As far as I know, you don''t have to do anything special in C++ and DX9 to not use managed DX. Just don''t do anything to enable it, i.e. pragma any managed libraries in or include any headers for managed DX.

Michael Bartman
CEO, Lead Programmer
Dark Omen Studios
http://www.darkomenstudios.com/


Hmm... Ok. I''ll have to check the SDK and my code. Thx I''ll look into this.

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Lionheartadi    154
quote:
Original post by Bunnz
I think Assembler would be the best language for you. Cause C++ manages already a lot for you.

Have fun
Bunnz
www.bunnz.com

[edited by - Bunnz on July 7, 2003 3:38:53 AM]


Heh... yeah I plan to use assembler as an optimization method, but writing an full assembler based 3d engine eh... to hard perhaps or at very least time consuming. I mean for me.

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Wavewash    202
If I understand correctly you want to take care of loading and unloading of resources from system memory to hardware memory? Hrm.. It seems you may be taking on more then you can handle. Direct3d does ALOT for you on handling memory. Your textures are loaded in such a way that only the most recent used ones are loaded in memory, and also makes sure that you don''t lose your resources when lose the state of your devices. From where I''m looking at it, you''re complaining about a very good thing.

~Wave

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quote:
So how do I make sure that I don''t acidently use managed code in DirectX?

Well, what language are you programming in? If it''s called C# or Visual Basic.NET, you are almost certainly accidentally using managed DirectX. If it''s called C++, there''s a very teeny tiny remote possibility that you''re accidentally using managed DirectX. Seek assistance immediately and try to avoid contact with other people until a proper diagnosis has been made.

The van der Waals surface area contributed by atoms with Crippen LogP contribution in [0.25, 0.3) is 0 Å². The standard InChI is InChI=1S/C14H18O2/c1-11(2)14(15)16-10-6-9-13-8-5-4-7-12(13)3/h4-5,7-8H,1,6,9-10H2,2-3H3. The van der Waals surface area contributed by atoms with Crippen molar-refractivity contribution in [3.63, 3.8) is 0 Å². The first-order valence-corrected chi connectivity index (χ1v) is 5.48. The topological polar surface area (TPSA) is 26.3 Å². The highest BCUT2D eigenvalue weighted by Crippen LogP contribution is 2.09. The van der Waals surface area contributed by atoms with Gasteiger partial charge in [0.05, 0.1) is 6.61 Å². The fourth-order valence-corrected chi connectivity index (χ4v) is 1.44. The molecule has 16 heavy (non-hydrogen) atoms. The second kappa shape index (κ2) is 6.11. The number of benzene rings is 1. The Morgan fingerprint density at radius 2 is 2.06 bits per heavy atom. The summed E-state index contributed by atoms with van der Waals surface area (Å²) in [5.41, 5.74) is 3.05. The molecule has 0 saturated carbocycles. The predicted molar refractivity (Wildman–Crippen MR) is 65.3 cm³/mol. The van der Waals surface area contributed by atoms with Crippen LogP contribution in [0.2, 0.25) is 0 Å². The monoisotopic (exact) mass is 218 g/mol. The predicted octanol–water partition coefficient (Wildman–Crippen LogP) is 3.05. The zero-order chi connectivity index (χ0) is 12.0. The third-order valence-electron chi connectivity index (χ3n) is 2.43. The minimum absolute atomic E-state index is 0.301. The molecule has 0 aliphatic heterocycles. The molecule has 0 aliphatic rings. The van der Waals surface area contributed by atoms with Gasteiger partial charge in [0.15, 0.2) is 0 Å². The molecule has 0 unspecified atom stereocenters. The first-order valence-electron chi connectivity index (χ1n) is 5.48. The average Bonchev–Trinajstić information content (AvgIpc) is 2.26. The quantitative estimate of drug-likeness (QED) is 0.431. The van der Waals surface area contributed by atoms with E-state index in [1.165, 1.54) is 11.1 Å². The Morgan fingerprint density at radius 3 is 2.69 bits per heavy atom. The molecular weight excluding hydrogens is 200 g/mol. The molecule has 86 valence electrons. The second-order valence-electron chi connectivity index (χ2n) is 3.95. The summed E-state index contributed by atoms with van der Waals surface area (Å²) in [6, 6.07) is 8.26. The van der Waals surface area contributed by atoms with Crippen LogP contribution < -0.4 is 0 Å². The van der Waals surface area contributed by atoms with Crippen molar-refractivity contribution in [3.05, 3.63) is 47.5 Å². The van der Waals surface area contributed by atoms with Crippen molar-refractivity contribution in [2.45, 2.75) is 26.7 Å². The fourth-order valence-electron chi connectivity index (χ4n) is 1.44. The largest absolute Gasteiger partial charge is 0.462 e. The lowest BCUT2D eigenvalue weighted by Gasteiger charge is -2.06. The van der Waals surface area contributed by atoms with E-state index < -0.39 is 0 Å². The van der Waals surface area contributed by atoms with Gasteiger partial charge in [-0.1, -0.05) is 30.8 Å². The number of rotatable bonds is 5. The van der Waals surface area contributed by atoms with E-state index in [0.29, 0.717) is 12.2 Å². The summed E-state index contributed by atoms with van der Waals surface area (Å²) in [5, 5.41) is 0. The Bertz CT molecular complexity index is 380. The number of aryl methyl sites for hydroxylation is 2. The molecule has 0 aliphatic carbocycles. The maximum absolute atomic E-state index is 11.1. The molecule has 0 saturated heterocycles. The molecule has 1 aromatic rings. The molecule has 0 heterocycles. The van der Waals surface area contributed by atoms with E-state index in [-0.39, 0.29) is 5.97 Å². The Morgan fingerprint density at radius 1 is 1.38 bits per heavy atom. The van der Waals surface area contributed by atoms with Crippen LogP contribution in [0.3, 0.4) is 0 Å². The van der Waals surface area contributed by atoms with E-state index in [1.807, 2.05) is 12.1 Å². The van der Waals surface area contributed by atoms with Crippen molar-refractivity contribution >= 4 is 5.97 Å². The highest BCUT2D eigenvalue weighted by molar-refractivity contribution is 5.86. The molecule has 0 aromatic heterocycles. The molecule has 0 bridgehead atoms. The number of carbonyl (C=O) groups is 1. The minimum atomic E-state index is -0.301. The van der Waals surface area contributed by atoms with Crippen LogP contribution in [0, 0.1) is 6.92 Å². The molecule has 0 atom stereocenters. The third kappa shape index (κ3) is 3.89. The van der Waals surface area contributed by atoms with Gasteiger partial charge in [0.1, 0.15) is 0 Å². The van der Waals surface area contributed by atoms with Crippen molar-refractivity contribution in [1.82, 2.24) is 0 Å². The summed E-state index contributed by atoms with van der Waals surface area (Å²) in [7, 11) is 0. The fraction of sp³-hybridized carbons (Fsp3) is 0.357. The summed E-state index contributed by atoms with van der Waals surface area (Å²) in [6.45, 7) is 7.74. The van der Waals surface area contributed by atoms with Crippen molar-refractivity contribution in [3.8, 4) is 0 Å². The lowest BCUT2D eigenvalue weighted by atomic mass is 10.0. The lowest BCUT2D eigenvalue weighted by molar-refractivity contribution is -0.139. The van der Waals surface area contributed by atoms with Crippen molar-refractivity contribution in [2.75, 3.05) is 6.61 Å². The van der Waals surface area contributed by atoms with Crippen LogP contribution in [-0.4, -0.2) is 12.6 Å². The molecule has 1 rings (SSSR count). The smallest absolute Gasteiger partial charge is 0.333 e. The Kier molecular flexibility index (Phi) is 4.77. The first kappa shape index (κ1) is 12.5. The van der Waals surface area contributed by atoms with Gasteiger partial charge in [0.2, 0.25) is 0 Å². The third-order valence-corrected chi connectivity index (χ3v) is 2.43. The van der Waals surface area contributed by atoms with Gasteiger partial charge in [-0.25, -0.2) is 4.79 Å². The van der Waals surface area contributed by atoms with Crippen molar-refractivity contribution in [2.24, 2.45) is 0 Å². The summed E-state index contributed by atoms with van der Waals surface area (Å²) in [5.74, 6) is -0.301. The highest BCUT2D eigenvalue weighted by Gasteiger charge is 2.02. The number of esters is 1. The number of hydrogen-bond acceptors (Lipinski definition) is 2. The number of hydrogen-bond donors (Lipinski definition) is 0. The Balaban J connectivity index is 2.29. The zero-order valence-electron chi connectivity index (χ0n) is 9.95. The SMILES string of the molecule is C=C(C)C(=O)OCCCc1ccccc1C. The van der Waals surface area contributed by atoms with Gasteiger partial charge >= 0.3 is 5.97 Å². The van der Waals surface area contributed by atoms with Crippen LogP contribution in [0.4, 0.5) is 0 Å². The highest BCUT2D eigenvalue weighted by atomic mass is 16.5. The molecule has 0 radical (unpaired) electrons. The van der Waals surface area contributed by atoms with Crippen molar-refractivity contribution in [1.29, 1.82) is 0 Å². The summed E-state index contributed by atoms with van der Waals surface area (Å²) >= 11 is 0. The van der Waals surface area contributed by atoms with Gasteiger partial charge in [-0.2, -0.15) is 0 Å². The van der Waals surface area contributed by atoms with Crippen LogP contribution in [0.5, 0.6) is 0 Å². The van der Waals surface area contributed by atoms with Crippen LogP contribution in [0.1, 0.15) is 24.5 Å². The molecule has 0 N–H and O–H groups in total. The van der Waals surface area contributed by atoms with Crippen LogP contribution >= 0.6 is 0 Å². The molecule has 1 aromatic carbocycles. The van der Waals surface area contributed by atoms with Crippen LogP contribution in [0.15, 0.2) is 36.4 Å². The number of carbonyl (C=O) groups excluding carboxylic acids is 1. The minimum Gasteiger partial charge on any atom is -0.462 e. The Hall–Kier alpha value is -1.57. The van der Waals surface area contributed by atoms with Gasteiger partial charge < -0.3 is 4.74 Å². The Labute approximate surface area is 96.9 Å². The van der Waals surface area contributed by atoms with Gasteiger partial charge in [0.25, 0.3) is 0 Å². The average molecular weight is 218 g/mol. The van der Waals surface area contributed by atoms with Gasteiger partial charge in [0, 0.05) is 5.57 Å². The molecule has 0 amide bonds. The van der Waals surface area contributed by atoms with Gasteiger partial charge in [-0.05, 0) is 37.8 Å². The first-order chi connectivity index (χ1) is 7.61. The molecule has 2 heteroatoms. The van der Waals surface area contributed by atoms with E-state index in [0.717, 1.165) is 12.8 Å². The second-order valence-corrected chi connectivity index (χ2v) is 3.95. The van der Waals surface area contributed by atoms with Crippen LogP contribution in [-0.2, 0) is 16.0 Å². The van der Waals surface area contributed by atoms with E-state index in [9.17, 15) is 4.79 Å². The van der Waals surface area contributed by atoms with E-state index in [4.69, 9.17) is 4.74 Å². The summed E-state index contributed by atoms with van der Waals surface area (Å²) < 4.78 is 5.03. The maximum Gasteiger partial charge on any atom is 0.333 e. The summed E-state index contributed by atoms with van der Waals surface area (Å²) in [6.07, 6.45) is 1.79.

Your desire to control every minute detail of what you''re doing is commendable. And in fact if you want to really dig deep, look into assembly programming. Every programmer should do this, IMO, almost like an initiation rite. In fact I don''t know of a single programmer whom I consider top-notch who is not fluent in assembly language. (For that matter you could also learn how logic gates work, and transistors, and the physics behind them...)

But don''t be surprised if, as you gain experience and become more comfortable with what''s going on under the hood, you also become more comfortable with the idea of letting code manage things for you that tend to be tedious and error prone.

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Lionheartadi    154
quote:
Original post by Donavon Keithley
quote:
So how do I make sure that I don't acidently use managed code in DirectX?

Well, what language are you programming in? If it's called C# or Visual Basic.NET, you are almost certainly accidentally using managed DirectX. If it's called C++, there's a very teeny tiny remote possibility that you're accidentally using managed DirectX. Seek assistance immediately and try to avoid contact with other people until a proper diagnosis has been made.